Kisangani /kiːsəŋˈɡɑːni/ is the capital of Orientale Province in the Democratic Republic of the Congo. It is the third largest urbanized city in the country and the largest of the cities that lie in the tropical woodlands of the Congo.

Formerly known as Stanleyville in French (or Dutch as About this sound Stanleystad (help·info)), the city takes its present name from Boyoma, the seven-arched falls located north of the city, whose name was also initially given to the landscape on which the city is located, Singitini (or Singatini) as rendered in Lingala, (Kisangani is from present Swahili), each of which share the same meaning “the City on the Island”, in reference to the surrounding tributaries (whose waters separate much of Kisangani from the mainland). It is also known as "Kisangani Boyoma", and the demonym for Kisangani is Boyoman (or Boyomais in French).

The languages most spoken at home by the population in the city are Swahili and Lingala, followed by French. The official language of Kisangani is French as defined by the Constitution of the Democratic Republic of the Congo.

Some 1,300 miles from the mouth of the Congo River, the city of Kisangani is the farthest navigable point upstream. Kisangani is the nation’s major inland port after Kinshasa, an important commercial hub point for river and land transportation and a major marketing and distribution centre for the north-eastern part of the country. It has been the commercial capital of the northern Congo since the late 19th century.

Kisangani has been home to influential politicians, including the national hero Patrice Emery Lumumba, the first prime minister of the country.


Kisangani is strategically placed at the junction of the Congo, Tshopo, and Lindi rivers and at the crossroads between eastern and western Congo. Approximately central of the African continent, it is located in North-eastern République Démocratique du Congo (RDC), central of Tshopo Province. The location at the northernmost tip of the Congo River, navigable for large waterborne cargo between Kinshasa and Kisangani, which feeds into a naturally transportation waterway for much of the Congo Basin, has helped the city grow in significance as a trading city.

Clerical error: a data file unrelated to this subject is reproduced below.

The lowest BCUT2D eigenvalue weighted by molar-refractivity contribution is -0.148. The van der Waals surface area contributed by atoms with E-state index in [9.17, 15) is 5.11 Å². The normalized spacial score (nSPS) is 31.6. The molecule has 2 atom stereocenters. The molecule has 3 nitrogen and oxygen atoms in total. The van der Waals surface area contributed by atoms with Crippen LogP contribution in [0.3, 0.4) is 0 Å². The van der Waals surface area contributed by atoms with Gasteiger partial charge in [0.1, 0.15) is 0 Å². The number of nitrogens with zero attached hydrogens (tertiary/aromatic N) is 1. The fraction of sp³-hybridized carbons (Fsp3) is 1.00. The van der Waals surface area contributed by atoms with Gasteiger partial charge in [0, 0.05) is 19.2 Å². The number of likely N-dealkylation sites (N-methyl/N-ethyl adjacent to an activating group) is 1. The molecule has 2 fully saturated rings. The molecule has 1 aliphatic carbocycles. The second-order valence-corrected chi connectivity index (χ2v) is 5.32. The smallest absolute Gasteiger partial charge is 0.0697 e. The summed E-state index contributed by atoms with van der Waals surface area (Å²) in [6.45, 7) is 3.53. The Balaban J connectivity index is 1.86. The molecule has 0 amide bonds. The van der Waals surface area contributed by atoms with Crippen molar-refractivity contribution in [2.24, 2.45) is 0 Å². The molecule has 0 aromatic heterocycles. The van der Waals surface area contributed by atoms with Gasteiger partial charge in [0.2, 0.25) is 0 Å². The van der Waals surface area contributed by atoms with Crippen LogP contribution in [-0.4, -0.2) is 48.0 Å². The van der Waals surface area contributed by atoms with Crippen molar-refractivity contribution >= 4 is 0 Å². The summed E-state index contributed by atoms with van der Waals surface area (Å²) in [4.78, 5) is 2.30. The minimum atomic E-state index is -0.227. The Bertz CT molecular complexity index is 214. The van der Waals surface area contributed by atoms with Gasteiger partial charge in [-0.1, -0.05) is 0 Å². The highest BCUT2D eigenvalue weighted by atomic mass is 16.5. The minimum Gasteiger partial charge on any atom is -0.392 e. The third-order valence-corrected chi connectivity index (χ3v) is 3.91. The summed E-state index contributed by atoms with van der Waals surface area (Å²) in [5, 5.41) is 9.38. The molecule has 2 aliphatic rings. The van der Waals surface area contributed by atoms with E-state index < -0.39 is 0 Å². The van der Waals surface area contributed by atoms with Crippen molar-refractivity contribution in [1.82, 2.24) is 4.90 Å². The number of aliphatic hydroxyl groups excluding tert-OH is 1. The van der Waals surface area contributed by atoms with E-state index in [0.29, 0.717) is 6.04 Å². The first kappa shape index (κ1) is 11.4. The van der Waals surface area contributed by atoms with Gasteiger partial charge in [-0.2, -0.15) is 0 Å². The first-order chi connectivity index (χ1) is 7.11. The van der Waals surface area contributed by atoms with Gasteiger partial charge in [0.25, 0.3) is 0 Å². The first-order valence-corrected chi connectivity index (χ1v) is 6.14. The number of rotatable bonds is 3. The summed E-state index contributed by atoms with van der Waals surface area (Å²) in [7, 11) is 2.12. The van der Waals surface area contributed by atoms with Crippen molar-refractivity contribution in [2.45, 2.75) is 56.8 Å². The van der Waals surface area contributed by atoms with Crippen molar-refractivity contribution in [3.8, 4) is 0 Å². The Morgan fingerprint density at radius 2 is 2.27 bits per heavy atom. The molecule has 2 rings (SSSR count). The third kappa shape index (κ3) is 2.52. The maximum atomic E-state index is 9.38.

Kisangani is at the centre of the Tshopo, and is bordered by the city of Banalia to the north, Ubundu and Opala territories to the south, Isangi to the west and Bafwasende municipalities to the east. The city of Kisangani lies 324 km from Buta, 572 kilometres (355 mi) of Isiro, 696 kilometres (432 mi) from Bunia and 2,912 kilometres (1,809 mi) from Kinshasa.
Wagenya fishermen

The Lualaba River flows through a bend to a confluence with the Congo River, at the alteration of the waterways lies the city of Kisangani. Much of Kisangani City is built on the location of land defined in between the river stretches of Tshopo river on its north and by the Congo River on its south. Many tributaries and islands are intertwined conducive to moving inland waterways. Tidal straits actually separate L'Île Mbiye from mainland of Kisangani City. The city is locally referred to as Boyoma after the prominent geographical feature on land, Boyoma Falls. The seven cataracts have a total drop of 61 meters (200 feet). Falls Wagenia where the fishery is installed on the rapids can be seen.

The city's land area is estimated at 1910 square kilometres. The City of Kisangani has a density of 229 inhabitants per km². The city seats in the midst of the vast and isolated Congo Basin, the second largest tropical woodlands on the planet. It is located at 0° 31' north latitude from the equator (57 km), 25° 11' east longitude from the meridian of Greenwich and 1 404.1 feet (428 meters) above sea level.